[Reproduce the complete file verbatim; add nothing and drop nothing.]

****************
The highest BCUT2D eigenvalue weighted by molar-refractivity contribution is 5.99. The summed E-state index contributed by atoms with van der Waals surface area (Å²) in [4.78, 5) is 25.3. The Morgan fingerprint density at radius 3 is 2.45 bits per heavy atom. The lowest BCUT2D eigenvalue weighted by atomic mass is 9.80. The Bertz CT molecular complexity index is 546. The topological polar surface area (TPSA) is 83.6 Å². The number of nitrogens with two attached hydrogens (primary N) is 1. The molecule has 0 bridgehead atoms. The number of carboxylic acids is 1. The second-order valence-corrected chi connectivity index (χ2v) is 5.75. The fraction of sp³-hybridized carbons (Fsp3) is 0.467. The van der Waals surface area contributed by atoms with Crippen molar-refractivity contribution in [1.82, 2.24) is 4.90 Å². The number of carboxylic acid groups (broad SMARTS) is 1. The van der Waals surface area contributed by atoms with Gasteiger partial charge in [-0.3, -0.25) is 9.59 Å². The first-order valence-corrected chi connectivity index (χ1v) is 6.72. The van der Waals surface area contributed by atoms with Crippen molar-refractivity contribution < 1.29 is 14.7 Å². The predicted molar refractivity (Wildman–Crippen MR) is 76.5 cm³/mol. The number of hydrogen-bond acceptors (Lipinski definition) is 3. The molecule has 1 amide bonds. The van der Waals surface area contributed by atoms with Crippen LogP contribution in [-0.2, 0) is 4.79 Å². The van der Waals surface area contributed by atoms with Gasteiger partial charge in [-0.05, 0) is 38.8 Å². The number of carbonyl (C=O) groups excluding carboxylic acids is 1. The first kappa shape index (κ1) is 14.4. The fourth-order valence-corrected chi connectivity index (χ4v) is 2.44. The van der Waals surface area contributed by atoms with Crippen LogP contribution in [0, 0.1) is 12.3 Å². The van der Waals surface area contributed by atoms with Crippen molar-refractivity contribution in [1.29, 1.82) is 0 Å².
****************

The highest BCUT2D eigenvalue weighted by molar-refractivity contribution is 5.99. The summed E-state index contributed by atoms with van der Waals surface area (Å²) in [4.78, 5) is 25.3. The Morgan fingerprint density at radius 3 is 2.45 bits per heavy atom. The lowest BCUT2D eigenvalue weighted by atomic mass is 9.80. The Bertz CT molecular complexity index is 546. The topological polar surface area (TPSA) is 83.6 Å². The number of nitrogens with two attached hydrogens (primary N) is 1. The molecule has 0 bridgehead atoms. The number of carboxylic acids is 1. The second-order valence-corrected chi connectivity index (χ2v) is 5.75. The fraction of sp³-hybridized carbons (Fsp3) is 0.467. The van der Waals surface area contributed by atoms with Crippen molar-refractivity contribution in [1.82, 2.24) is 4.90 Å². The number of carboxylic acid groups (broad SMARTS) is 1. The van der Waals surface area contributed by atoms with Gasteiger partial charge in [-0.3, -0.25) is 9.59 Å². The first-order valence-corrected chi connectivity index (χ1v) is 6.72. The van der Waals surface area contributed by atoms with Crippen molar-refractivity contribution < 1.29 is 14.7 Å². The predicted molar refractivity (Wildman–Crippen MR) is 76.5 cm³/mol. The number of hydrogen-bond acceptors (Lipinski definition) is 3. The molecule has 1 amide bonds. The van der Waals surface area contributed by atoms with Crippen LogP contribution in [-0.2, 0) is 4.79 Å². The van der Waals surface area contributed by atoms with Gasteiger partial charge in [-0.05, 0) is 38.8 Å². The number of carbonyl (C=O) groups excluding carboxylic acids is 1. The first kappa shape index (κ1) is 14.4. The fourth-order valence-corrected chi connectivity index (χ4v) is 2.44. The van der Waals surface area contributed by atoms with Crippen LogP contribution in [0, 0.1) is 12.3 Å². The van der Waals surface area contributed by atoms with Crippen molar-refractivity contribution in [1.29, 1.82) is 0 Å².